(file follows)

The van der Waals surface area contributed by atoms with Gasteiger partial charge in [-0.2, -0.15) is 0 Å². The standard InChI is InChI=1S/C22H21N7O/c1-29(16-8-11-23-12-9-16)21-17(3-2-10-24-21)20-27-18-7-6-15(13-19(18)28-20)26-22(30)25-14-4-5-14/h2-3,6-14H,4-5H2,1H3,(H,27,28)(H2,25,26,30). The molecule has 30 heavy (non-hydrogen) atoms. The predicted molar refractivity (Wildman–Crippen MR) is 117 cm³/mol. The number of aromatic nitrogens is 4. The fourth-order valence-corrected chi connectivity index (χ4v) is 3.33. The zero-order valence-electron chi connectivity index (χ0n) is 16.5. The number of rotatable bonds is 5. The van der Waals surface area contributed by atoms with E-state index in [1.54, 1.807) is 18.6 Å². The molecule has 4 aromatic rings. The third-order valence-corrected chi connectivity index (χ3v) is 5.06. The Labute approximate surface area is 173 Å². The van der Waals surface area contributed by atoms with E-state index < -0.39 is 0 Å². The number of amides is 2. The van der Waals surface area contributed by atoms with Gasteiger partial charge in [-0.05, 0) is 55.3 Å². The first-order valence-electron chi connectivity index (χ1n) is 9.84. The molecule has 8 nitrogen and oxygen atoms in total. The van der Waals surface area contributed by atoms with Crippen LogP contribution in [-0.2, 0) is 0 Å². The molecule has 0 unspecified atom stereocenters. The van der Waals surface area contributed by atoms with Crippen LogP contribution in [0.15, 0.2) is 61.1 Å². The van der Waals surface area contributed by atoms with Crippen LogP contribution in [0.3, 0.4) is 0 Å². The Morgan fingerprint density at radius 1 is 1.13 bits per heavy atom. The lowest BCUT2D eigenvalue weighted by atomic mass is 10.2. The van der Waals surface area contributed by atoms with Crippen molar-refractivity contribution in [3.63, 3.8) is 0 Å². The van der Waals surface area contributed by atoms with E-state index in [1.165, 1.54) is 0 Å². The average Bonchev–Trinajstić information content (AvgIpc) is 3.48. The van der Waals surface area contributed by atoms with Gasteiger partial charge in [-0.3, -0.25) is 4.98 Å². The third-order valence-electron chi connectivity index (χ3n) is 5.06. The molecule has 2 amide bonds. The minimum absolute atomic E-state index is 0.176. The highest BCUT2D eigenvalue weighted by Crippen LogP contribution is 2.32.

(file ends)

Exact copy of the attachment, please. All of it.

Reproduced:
The van der Waals surface area contributed by atoms with Gasteiger partial charge in [-0.2, -0.15) is 0 Å². The standard InChI is InChI=1S/C22H21N7O/c1-29(16-8-11-23-12-9-16)21-17(3-2-10-24-21)20-27-18-7-6-15(13-19(18)28-20)26-22(30)25-14-4-5-14/h2-3,6-14H,4-5H2,1H3,(H,27,28)(H2,25,26,30). The molecule has 30 heavy (non-hydrogen) atoms. The predicted molar refractivity (Wildman–Crippen MR) is 117 cm³/mol. The number of aromatic nitrogens is 4. The fourth-order valence-corrected chi connectivity index (χ4v) is 3.33. The zero-order valence-electron chi connectivity index (χ0n) is 16.5. The number of rotatable bonds is 5. The van der Waals surface area contributed by atoms with E-state index in [1.54, 1.807) is 18.6 Å². The molecule has 4 aromatic rings. The third-order valence-corrected chi connectivity index (χ3v) is 5.06. The Labute approximate surface area is 173 Å². The van der Waals surface area contributed by atoms with E-state index < -0.39 is 0 Å². The number of amides is 2. The van der Waals surface area contributed by atoms with Gasteiger partial charge in [-0.05, 0) is 55.3 Å². The first-order valence-electron chi connectivity index (χ1n) is 9.84. The molecule has 8 nitrogen and oxygen atoms in total. The van der Waals surface area contributed by atoms with Crippen LogP contribution in [-0.2, 0) is 0 Å². The molecule has 0 unspecified atom stereocenters. The van der Waals surface area contributed by atoms with Crippen LogP contribution in [0.15, 0.2) is 61.1 Å². The van der Waals surface area contributed by atoms with Crippen LogP contribution in [0.3, 0.4) is 0 Å². The Morgan fingerprint density at radius 1 is 1.13 bits per heavy atom. The lowest BCUT2D eigenvalue weighted by atomic mass is 10.2. The van der Waals surface area contributed by atoms with Crippen molar-refractivity contribution in [3.63, 3.8) is 0 Å². The van der Waals surface area contributed by atoms with E-state index in [1.165, 1.54) is 0 Å². The average Bonchev–Trinajstić information content (AvgIpc) is 3.48. The van der Waals surface area contributed by atoms with Gasteiger partial charge in [-0.3, -0.25) is 4.98 Å². The third-order valence-electron chi connectivity index (χ3n) is 5.06. The molecule has 2 amide bonds. The minimum absolute atomic E-state index is 0.176. The highest BCUT2D eigenvalue weighted by Crippen LogP contribution is 2.32.